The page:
I always read 'make them comfortable' as euthanization.

This is probably the right call. One thing they could do is try to prevent workers employed at multiple homes from working at more than one, as this sounds like an excellent way to spread it between homes.
 

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I heard, some time ago, that we have one or two forum members who live in long-term care facilities.

Please, everyone, let's be sensitive to what must be an extremely difficult -- and frightening -- time for people who live (and work) in these settings.

I'm not saying we should avoid discussions or censor reality. Just please be sensitive to the possibility that some forum members reading this are living in these places.
 

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Independent retirement homes operating as independent apartments with maid and once per day meal service are rather different than retirement homes consisting essentially of a bedroom suite and 3 meals a day, which are quite different than Assisted Living or Long Term Care homes with essentially 24/7 nursing care.

As I understand it, there have been few true issues truly independent living facilities where residents have full apartments, drive, participate in sports and recreation. The problems compound dramatically the more people lose their ability to function on their own, until such time AL/LTC ultimately becomes palliative care. It is this latter group which I understand are the main source of group infections and death. As one would expect actually.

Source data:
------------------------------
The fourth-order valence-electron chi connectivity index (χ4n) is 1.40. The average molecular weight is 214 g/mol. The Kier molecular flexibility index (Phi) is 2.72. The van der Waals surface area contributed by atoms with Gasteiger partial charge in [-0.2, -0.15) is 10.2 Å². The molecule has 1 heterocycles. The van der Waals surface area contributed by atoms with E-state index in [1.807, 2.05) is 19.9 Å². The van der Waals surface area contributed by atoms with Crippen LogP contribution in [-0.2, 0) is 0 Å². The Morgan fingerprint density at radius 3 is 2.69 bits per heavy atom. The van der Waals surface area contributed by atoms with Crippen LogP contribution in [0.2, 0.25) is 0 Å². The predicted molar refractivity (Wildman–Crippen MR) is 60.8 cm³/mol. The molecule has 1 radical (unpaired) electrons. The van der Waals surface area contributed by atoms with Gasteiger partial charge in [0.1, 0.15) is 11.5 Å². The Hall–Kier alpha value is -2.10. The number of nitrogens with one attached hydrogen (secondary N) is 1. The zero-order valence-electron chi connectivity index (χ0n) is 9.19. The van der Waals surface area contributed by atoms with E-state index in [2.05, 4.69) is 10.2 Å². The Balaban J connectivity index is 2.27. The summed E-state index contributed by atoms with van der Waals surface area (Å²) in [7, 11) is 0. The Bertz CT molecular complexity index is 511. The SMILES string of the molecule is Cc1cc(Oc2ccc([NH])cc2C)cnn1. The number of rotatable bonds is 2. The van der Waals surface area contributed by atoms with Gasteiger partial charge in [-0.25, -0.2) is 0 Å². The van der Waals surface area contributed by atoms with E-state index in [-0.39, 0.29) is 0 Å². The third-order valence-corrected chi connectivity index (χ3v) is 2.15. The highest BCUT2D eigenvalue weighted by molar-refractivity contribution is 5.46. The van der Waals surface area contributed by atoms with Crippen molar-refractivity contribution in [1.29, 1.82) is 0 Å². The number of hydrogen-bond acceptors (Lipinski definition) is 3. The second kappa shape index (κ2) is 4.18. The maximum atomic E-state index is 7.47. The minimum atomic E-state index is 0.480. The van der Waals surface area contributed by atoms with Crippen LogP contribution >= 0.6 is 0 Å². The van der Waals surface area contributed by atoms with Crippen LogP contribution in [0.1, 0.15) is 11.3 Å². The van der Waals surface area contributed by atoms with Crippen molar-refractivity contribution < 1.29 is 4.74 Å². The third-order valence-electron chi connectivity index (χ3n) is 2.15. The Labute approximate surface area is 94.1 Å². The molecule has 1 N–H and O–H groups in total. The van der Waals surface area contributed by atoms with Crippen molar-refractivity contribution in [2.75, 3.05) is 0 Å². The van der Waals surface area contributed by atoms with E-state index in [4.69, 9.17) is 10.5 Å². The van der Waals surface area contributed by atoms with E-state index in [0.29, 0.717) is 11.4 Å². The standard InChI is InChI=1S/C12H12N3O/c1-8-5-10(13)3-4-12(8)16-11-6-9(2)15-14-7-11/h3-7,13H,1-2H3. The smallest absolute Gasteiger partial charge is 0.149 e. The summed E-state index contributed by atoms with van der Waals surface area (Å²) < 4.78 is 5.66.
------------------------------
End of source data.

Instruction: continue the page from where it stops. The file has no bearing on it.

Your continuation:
I don't know what the elder, mostly 80+ crowd is thinking these days from their viewpoint knowing they may be in AL/LTC in the not so distant future. I think the likes of Regency Resorts are continuing to function relatively normal with the exception of no visitors at this time, and will continue to attract those wanting to get out of the baggage of home ownership and social isolation. Spouse and I could end up in one of these sometime in our '80s. Clearly NO ONE wants to have to go to LTC but there is often little choice once they can no longer function on their own. Something is going to get any person ending up in one of these facilities. One has to die of something.
 

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My grandmother passed away a year ago after developing pneumonia, I think it is a bit of a blessing that it happened then so that she could pass with her family around her and so my family could support my grandfather through his grief. She had been living in the full-care wing while he was still in their apartment in the same home. Now he is in that home, largely he's only there because she needed fullt-time care. It's a tough spot for the family to leave him there or have him come live with one of his children.
 

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... One thing they could do is try to prevent workers employed at multiple homes from working at more than one, as this sounds like an excellent way to spread it between homes.
As I say ... asking workers to stick to one home is happening in my area. Given the example of Pinecrest Nursing Home in Bobcaygeon ON, I'd prefer if it was mandated across the country.